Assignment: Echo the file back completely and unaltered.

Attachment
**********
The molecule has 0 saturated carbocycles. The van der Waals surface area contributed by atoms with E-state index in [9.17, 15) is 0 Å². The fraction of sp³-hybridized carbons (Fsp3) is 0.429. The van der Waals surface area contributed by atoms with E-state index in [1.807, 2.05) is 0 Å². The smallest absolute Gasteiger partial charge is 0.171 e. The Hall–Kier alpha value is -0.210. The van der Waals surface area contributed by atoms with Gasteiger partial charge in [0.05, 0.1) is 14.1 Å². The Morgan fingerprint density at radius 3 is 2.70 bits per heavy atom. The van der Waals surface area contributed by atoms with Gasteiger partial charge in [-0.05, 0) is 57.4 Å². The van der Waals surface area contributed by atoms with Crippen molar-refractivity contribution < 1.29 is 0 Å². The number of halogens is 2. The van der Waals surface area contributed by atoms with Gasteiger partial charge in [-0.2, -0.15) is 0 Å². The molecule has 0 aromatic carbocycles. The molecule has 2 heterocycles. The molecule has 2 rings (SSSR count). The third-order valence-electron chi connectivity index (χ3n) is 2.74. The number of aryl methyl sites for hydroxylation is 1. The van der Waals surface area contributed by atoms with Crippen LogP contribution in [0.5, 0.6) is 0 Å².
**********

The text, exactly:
The molecule has 0 saturated carbocycles. The van der Waals surface area contributed by atoms with E-state index in [9.17, 15) is 0 Å². The fraction of sp³-hybridized carbons (Fsp3) is 0.429. The van der Waals surface area contributed by atoms with E-state index in [1.807, 2.05) is 0 Å². The smallest absolute Gasteiger partial charge is 0.171 e. The Hall–Kier alpha value is -0.210. The van der Waals surface area contributed by atoms with Gasteiger partial charge in [0.05, 0.1) is 14.1 Å². The Morgan fingerprint density at radius 3 is 2.70 bits per heavy atom. The van der Waals surface area contributed by atoms with Gasteiger partial charge in [-0.05, 0) is 57.4 Å². The van der Waals surface area contributed by atoms with Crippen molar-refractivity contribution < 1.29 is 0 Å². The number of halogens is 2. The van der Waals surface area contributed by atoms with Gasteiger partial charge in [-0.2, -0.15) is 0 Å². The molecule has 0 aromatic carbocycles. The molecule has 2 heterocycles. The molecule has 2 rings (SSSR count). The third-order valence-electron chi connectivity index (χ3n) is 2.74. The number of aryl methyl sites for hydroxylation is 1. The van der Waals surface area contributed by atoms with Crippen LogP contribution in [0.5, 0.6) is 0 Å².